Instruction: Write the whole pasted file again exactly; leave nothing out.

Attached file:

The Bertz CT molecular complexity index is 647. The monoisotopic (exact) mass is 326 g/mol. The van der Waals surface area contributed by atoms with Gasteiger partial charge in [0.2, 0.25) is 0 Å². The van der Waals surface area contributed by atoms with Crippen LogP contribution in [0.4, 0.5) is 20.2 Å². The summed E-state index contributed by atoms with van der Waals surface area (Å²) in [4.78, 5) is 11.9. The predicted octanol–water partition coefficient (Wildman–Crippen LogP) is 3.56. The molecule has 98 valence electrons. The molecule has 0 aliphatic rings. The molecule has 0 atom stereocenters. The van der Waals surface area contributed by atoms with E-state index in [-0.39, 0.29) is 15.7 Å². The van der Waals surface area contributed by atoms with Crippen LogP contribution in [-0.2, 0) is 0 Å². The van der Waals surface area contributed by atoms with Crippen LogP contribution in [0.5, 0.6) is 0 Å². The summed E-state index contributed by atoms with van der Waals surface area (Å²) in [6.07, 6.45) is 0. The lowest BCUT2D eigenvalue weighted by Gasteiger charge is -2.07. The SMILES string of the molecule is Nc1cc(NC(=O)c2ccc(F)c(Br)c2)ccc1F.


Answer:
The Bertz CT molecular complexity index is 647. The monoisotopic (exact) mass is 326 g/mol. The van der Waals surface area contributed by atoms with Gasteiger partial charge in [0.2, 0.25) is 0 Å². The van der Waals surface area contributed by atoms with Crippen LogP contribution in [0.4, 0.5) is 20.2 Å². The summed E-state index contributed by atoms with van der Waals surface area (Å²) in [4.78, 5) is 11.9. The predicted octanol–water partition coefficient (Wildman–Crippen LogP) is 3.56. The molecule has 98 valence electrons. The molecule has 0 aliphatic rings. The molecule has 0 atom stereocenters. The van der Waals surface area contributed by atoms with E-state index in [-0.39, 0.29) is 15.7 Å². The van der Waals surface area contributed by atoms with Crippen LogP contribution in [-0.2, 0) is 0 Å². The van der Waals surface area contributed by atoms with Crippen LogP contribution in [0.5, 0.6) is 0 Å². The summed E-state index contributed by atoms with van der Waals surface area (Å²) in [6.07, 6.45) is 0. The lowest BCUT2D eigenvalue weighted by Gasteiger charge is -2.07. The SMILES string of the molecule is Nc1cc(NC(=O)c2ccc(F)c(Br)c2)ccc1F.